Monday, November 29, 2010

Henry Watterson's Interesting Life

Most people have probably never heard of Henry Watterson, but if you have ever driven on I-264 through Louisville, Kentucky, you might be familiar with the name. The Watterson Expressway connects I-64 to I-65 just south of downtown.

Other than knowing that Watterson was the longtime editor of the Louisville Courier Journal, I too knew little about the man. But, doing a some quick research, I turned up some interesting information on this individual who experienced many momentous events.

Watterson was born in Washington D.C. to Tennessee congressman Harvey M. Watterson and Talitha Black Watterson on February 16, 1840. Watterson was drawn to writing and the newspaper business at a young age. With the help of his father he started and edited the McMinnville, Tennessee New Era from 1856 to 1858. He left the Volunteer state for New York City and wrote for several publications there before landing in Washington D.C. and writing about politics for the Daily States, a Democratic sheet. While in Washington, Watterson later explained that he was sent to Harpers Ferry to report on John Brown's raid.

While doing research recently at the Filson Historical Society in Louisville, I ran across an article called "An Abortive Hero" that Watterson wrote in about 1910 or 1911 that briefly described his impressions of Harpers Ferry. Watterson wrote, "I reached Harpers Ferry about noon on Wednesday [actually Tuesday], the 18th of October, 1859, following the descent of the preceding Sunday night and Monday morning. I found there a good deal of suppressed feeling; not any tumult, or noise, or confusion. There had assembled quite a little army of us, newspaper reporters for the adjacent cities, but chiefly from Washington, whence the regular correspondents of the leading newspapers proceeded to the scene of what seemed a catastrophe, news of which fell upon the capital and the country like a clap of thunder out of a clear sky."

Watterson continued that, "I saw and talked with John Brown. I was as much opposed to human slavery, as earnest a devotee of human freedom, as he was, and therefore, I had no personal aversion to overcome. The horror I might have felt was deadened by the dramatic intensity of the moment. Col. [Robert E.] Lee was still there. Lieut. [J.E.B.] Stuart was my near friend and from his lips I learned all the details of what had happened. He [Stuart] uttered not a word of bitterness or reproach. 'The old man is crazy,' said he."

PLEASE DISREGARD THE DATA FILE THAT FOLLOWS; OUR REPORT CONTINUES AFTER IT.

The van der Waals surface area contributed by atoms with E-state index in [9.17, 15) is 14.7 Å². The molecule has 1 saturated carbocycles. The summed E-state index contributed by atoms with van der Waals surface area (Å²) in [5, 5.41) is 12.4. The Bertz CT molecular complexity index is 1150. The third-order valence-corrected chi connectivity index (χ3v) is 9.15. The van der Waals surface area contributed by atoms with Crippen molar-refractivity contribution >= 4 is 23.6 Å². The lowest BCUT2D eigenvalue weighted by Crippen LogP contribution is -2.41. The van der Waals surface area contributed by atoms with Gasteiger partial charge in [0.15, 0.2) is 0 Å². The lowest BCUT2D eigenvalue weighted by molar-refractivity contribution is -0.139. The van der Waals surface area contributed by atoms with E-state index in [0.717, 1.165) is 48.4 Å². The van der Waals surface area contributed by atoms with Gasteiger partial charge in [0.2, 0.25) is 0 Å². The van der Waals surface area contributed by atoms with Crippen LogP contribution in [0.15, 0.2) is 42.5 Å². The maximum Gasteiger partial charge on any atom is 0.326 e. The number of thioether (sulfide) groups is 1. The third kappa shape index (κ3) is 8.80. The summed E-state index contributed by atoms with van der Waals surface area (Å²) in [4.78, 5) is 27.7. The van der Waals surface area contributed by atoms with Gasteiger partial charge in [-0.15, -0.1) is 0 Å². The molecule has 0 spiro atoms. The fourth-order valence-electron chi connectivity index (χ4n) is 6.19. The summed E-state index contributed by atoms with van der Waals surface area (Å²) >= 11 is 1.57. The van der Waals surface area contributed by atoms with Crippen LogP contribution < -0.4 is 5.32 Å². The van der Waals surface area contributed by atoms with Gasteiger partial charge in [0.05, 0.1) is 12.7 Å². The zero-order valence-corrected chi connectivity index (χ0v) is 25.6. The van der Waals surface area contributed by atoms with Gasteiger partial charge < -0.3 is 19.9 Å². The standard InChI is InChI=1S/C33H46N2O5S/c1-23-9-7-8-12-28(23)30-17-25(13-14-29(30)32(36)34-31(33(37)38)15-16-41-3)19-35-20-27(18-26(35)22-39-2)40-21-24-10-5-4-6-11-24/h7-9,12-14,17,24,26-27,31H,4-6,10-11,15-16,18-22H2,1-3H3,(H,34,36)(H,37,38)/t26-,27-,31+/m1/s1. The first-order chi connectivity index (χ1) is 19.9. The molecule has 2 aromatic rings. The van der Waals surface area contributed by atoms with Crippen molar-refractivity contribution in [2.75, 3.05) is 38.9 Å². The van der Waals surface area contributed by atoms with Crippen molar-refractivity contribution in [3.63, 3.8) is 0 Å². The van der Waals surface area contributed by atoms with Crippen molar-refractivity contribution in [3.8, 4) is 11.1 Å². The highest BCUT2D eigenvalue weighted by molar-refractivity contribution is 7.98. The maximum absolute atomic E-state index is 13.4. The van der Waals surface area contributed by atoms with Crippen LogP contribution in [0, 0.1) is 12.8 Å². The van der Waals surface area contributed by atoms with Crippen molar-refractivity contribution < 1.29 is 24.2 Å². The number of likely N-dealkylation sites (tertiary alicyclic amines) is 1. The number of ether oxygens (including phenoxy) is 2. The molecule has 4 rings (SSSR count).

"An Abortive Hero" is a long article in which Watterson vents his disgust of contemporary (early 20th century) praise for John Brown. Watterson points particularly to two examples of what he saw as unwarranted deification: Oswald Garrison Villard's recent (1909) biography of Brown, and President Theodore Roosevelt's "New Nationalism" speech at Osawatomie, Kansas on July 31, 1910, that dedicated the John Brown Memorial Park. I will share more of "An Abortive Hero" in a later post.

After Harper's Ferry Watterson returned to writing and Washington D.C. where he had a front row seat to cover the inauguration of Abraham Lincoln. He then took a position with the Department of the Interior. Watterson claims that he was offered a secretary position with the Lincoln administration, but turned it down. Apparently not realizing the importance of the impending events Watterson returned to Tennessee. Although he didn't enlist in the Confederate service immediately, Watterson moved toward the Southern cause. He explained how he became a Confederate. "The boys were all gone to the front. The girls were - well, they were all crazy. My native country was about to be invaded, Propinquity. Sympathy. So, casting opinions to the winds in I went on feeling." In his autobiography Watterson also explained that he jumped from position to position in Confederate service. He rode for a while with Forrest immediately after the Fort Donelson disaster and then served as an aid and scout for general such as Joseph Johnston, Leonidas Polk and John Bell Hood.

During and in between his sporadic terms of service Watterson continued to write. Among others, he wrote for the Atlanta Southern Confederacy, the Nashville Banner and the Chattanooga Rebel. Watterson abruptly left the South before the war was over and landed in Cincinnati, Ohio where be began editing the Cincinnati Evening Post; a Republican sheet of all things. In September 1865 Watterson returned to Tennessee to become editor and part owner of the Nashville Banner. Watterson began to advocate for reconciliation between the North and South, and increase rights for African Americans during Reconstruction, and brought his ideas for a "New South" to Louisville where he merged the Louisville Courier with the Louisville Journal in 1868. Watterson retired in 1919 after an unresolved dispute with the Courier Journal's new owner Robert W. Bingham. Watterson died in Jacksonville, Florida in 1921 and is buried in Louisville's Cave Hill Cemetery.


  1. Many letters sent to Henry Watterson over the years are on my desk. I have become engrossed in them. I am entering this history through the back door. Read a letter and them reference the characters and slowly put the stories in place. Learning history I never studied. As I continue to be astonished by all the historical figures Henry Watterson interacted with and influenced I wonder why he does not have a little more prominence in our history. I still have my to read and will save his biographies for last. Thank you for you above article.

  2. You're welcome. Thanks for reading!

  3. Here is an entire book on him
    Henry Watterson and the New South - › Henry-Watterson-New-South-Globalization